Ashish Koul

Ashish Koul is a historian of modern South Asia with interests in the history of Islam, caste, and politics. She completed her graduate work from Vanderbilt University in 2017, after which she spent a year as the Singh Visiting Fellow at Yale during 2017-18. She is now Assistant Professor of South Asian history at Northwestern University.

Her current book project investigates the production of an ‘Islamic caste’ identity among the Arain community of Punjab during the twentieth century. Reading genealogical histories produced by the community alongside institutional papers, private correspondence, and official records, her book unravels the processes through which the Arains rearticulated their caste identity in Islamic terms, enabling a creative re-interpretation of prominent reformist tropes as well as their participation in partisan politics first in colonial Punjab and later in independent Pakistan. Focusing on the relationship between caste and religion in the case of South Asian Muslims, her book demonstrates that assertions of Islamic belonging can be put to work for the consolidation of caste boundaries. 

On the Dr. Malathy Singh Visiting Fellowship at Yale University:

Singh fellowship at Yale University was an invaluable experience for me. I started the fellowship in August 2017, weeks after submitting my dissertation. The vibrant intellectual environment at the South Asian Studies Council enabled me to step away from the dissertation, and begin conceptualizing my book project. Conversations with faculty, visiting speakers, and graduate students offered unique opportunities for intellectual exchange. More importantly, the Singh fellowship gave me a chance to interact with South Asia scholars outside my discipline and delve into a diverse array of research subjects and methodologies related to South Asia.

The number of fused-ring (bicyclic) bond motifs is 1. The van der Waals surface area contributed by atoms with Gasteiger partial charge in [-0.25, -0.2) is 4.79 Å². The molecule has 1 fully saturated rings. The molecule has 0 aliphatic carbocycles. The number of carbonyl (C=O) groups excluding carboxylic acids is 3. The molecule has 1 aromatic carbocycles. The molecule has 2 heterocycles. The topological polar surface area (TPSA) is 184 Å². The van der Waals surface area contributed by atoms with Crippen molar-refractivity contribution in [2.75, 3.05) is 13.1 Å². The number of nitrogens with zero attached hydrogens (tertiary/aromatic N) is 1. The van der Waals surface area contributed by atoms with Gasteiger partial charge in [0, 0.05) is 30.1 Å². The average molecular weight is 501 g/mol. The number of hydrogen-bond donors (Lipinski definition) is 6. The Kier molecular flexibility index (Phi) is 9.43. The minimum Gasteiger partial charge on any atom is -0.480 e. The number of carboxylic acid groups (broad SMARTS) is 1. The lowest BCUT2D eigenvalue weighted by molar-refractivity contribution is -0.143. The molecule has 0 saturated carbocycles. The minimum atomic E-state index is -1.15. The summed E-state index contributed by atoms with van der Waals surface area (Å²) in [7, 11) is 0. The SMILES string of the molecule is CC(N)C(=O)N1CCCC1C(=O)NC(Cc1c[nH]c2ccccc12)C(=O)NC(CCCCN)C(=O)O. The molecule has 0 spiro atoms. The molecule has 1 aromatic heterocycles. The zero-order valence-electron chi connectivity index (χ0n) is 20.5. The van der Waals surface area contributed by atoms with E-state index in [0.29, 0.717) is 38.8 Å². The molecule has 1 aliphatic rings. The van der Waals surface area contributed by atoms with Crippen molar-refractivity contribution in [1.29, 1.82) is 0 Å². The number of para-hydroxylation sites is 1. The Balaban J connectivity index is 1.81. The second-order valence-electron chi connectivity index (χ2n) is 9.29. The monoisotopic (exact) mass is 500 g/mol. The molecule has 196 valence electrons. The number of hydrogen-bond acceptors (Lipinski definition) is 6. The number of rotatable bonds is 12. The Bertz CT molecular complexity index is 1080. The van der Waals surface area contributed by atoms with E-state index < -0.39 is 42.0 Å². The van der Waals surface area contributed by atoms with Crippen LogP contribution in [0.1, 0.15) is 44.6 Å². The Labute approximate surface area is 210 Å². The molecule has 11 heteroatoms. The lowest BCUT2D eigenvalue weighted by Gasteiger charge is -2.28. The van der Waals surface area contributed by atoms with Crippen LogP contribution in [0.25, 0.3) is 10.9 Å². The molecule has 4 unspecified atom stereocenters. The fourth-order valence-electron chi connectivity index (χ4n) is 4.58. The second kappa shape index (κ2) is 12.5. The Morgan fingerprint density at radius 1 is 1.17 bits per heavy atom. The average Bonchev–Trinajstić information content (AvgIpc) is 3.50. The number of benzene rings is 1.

In addition to research, I taught my first courses at Yale. I worked as a graduate teaching assistant at Vanderbilt, but I taught classes of my own design for the first time at Yale. Having the intellectual freedom to choose specialized topics for my classes was an invaluable asset. I was able to offer courses that intersected with my research interests, which brought home to me the value of connecting my pedagogical and scholarly work, instead of seeing them as two separate domains. I hope to build on my experiences as a teacher at Yale in the rest of my academic career.